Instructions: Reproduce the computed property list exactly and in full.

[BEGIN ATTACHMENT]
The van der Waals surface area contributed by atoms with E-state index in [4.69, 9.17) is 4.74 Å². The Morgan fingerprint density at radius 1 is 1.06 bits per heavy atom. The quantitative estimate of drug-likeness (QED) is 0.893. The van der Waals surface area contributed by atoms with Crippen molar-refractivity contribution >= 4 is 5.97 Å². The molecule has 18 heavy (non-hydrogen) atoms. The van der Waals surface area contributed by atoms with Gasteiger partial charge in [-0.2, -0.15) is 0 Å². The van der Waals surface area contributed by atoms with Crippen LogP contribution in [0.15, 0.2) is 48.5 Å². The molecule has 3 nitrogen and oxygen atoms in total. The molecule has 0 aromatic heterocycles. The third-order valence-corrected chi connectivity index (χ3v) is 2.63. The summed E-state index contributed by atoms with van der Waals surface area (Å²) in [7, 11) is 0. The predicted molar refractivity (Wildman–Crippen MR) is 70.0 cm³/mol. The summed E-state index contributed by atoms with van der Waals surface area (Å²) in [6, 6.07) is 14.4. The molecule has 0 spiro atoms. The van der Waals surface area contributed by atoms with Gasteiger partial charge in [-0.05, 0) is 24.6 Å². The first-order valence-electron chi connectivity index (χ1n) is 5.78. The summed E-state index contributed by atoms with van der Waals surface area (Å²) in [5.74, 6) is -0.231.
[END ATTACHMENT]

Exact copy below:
The van der Waals surface area contributed by atoms with E-state index in [4.69, 9.17) is 4.74 Å². The Morgan fingerprint density at radius 1 is 1.06 bits per heavy atom. The quantitative estimate of drug-likeness (QED) is 0.893. The van der Waals surface area contributed by atoms with Crippen molar-refractivity contribution >= 4 is 5.97 Å². The molecule has 18 heavy (non-hydrogen) atoms. The van der Waals surface area contributed by atoms with Gasteiger partial charge in [-0.2, -0.15) is 0 Å². The van der Waals surface area contributed by atoms with Crippen LogP contribution in [0.15, 0.2) is 48.5 Å². The molecule has 3 nitrogen and oxygen atoms in total. The molecule has 0 aromatic heterocycles. The third-order valence-corrected chi connectivity index (χ3v) is 2.63. The summed E-state index contributed by atoms with van der Waals surface area (Å²) in [7, 11) is 0. The predicted molar refractivity (Wildman–Crippen MR) is 70.0 cm³/mol. The summed E-state index contributed by atoms with van der Waals surface area (Å²) in [6, 6.07) is 14.4. The molecule has 0 spiro atoms. The van der Waals surface area contributed by atoms with Gasteiger partial charge in [-0.05, 0) is 24.6 Å². The first-order valence-electron chi connectivity index (χ1n) is 5.78. The summed E-state index contributed by atoms with van der Waals surface area (Å²) in [5.74, 6) is -0.231.